Opened, it snaps Its tail out
Like a thin Shrimp,

and looks
At the sharp Point with a Surprised eye.


What poets and poetry do you love?

A Writing Kind of Day

Today was a writing kind of day.

On Friday we began celebrating the National Day on Writing with a field trip and a puzzle piece that I wrote about here.

But today was the cherry on top of the writing sundae.

Our morning began with a version of a chalk talk.  My teaching partner taped white butcher paper to the wall ball court and posted a few questions for students at our school to respond to: How do you use writing to connect?  Where do you like to write? and Who are your favorite authors or what are you favorite books?

With markers in hand, our students started writing.

They wrote about places they love to write: writing on couches, on the beach, and in libraries.  They love Shel Silverstein, Beverly Cleary, Roald Dahl, and J.K. Rowling.  They write letters, texts, emails, books, notes and more.

They wrote and wrote and wrote.  And when they weren’t writing, they were reading the writing of their classmates on the wall.

Our school-wide puzzle was also on display in the wall ball court today.


And students enjoyed reading what other classes at our school wrote for their puzzle piece (and finding their own and reading it again!).


And then we went on with our regular classroom activities…and more writing!  Our students have been drafting a just-for-fun piece of writing about an animal of their choice. And they were applying what they have been learning about using figurative language (similes), specific and interesting verbs, and sensory imagery (sound, movement) to write a “moment” featuring their animal.  Today they took some time to give their writing a “check up” (you know like the doctor does to make sure you are healthy).  They reread their writing and looked for the features mentioned above…and then went back to their writing to make it even better.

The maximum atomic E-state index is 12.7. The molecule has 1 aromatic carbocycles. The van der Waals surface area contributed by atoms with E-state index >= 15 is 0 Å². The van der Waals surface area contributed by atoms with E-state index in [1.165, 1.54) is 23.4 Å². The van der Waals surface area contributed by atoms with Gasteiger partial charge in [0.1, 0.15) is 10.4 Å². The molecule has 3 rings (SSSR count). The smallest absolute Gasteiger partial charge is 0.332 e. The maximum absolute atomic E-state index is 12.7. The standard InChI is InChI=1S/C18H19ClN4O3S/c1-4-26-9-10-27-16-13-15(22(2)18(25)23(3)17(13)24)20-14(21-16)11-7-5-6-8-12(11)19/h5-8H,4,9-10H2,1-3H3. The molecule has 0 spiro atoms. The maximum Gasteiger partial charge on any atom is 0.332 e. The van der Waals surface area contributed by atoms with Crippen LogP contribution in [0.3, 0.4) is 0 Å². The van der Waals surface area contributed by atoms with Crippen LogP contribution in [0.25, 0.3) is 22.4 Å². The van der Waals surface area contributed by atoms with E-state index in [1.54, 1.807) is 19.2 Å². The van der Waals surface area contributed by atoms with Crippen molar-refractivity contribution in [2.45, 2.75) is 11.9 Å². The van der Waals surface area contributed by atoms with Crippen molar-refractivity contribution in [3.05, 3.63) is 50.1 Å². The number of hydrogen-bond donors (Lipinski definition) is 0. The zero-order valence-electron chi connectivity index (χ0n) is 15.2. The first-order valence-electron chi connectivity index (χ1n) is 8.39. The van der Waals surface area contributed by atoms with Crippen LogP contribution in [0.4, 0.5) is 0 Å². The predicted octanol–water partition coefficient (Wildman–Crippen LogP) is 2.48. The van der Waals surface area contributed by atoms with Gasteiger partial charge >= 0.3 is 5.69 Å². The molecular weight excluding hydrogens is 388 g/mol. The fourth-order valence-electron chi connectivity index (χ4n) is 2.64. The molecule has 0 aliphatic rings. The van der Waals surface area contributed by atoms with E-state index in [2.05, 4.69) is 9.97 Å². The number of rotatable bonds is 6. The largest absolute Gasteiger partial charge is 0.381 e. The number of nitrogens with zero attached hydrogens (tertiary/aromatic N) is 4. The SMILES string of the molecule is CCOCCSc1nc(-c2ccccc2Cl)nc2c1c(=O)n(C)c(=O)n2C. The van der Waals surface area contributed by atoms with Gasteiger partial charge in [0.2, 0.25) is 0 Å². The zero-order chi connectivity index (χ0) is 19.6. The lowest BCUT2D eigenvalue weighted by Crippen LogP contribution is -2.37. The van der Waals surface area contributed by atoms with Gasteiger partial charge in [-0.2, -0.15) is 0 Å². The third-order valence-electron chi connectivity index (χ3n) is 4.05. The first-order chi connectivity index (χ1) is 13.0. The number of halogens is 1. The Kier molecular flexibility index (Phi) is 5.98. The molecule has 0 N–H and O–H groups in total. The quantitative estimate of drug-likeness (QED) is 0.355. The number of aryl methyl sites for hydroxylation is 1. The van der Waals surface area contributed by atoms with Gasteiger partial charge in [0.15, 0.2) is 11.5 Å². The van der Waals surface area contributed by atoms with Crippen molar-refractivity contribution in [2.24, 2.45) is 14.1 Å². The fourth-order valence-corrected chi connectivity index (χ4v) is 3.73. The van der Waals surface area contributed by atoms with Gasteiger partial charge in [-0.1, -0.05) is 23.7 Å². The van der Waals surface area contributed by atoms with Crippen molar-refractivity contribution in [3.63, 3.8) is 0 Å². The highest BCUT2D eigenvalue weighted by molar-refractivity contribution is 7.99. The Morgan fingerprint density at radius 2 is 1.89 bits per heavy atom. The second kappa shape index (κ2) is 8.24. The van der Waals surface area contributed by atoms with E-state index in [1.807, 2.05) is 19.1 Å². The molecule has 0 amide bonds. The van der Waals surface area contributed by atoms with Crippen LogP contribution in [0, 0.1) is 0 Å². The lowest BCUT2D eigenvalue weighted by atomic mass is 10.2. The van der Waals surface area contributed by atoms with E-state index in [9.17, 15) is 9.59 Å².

And the best part of the day was that these writers enjoyed writing, sharing writing about their writing on Twitter, and even revising their writing…because they are writers.  And today was all about writing.

Photo-Inquiry…Art, Science, and Writing

I’ve been taking pictures every day for more than a year now.  Some days it’s a struggle, other days it’s pretty easy.  But one of my favorite things about being a photographer (albeit, amateur) is that it makes me pay attention…and ask lots of questions.

Yesterday I was up in our local mountains enjoying all that fall brings…colors and pumpkins and apples…on a warm fall day.  As I was photographing some beautiful leaves turning orange and red and yellow, I noticed this beautiful pine tree.


Looking closely, I was fascinated by the texture of the bark on the tree.  And an even closer look revealed all these tiny holes…with many filled with acorns or other nuts.


That observation set off a million questions…how does this happen, what animal does it? Does it hurt the tree?  Is it squirrels?  And then I noticed this nearby fence post.


So it’s not only about trees…it’s about wood.  I noticed the nearby utility pole also had holes and nuts.

With all these questions running through my head, we continued our adventure and I continued to look for interesting subjects for my photography.  A while later, at the edge of a little pumpkin patch I looked up and saw a beautiful blue bird with red markings high up on a utility pole.  I thought it might be some kind of jay, but my husband was quick to point out that it was tapping the pole…a woodpecker!

We watched closely, listening to the persistent tapping as it pecked into the top of the pole.  I attempted several photographs…but one thing the iphone camera is not good at is long distance photos!  Here’s an attempt.


If you look closely you can see a tiny silhouette at the top the pole.  As I watched I started to make connections to the pine tree and fence post I had photographed earlier.  These holes with the acorns in them were the work of an acorn woodpecker!  A little internet search today led me to this information:

The group will guard their territory, and will often have a single tree in which they store their acorns; known as a granary. A single granary may contain tens of thousands of acorns. The acorns themselves are placed individually into a hole drilled into the tree. Acorn Woodpeckers also feed on insects (including aerial flycatching), sap, and fruits.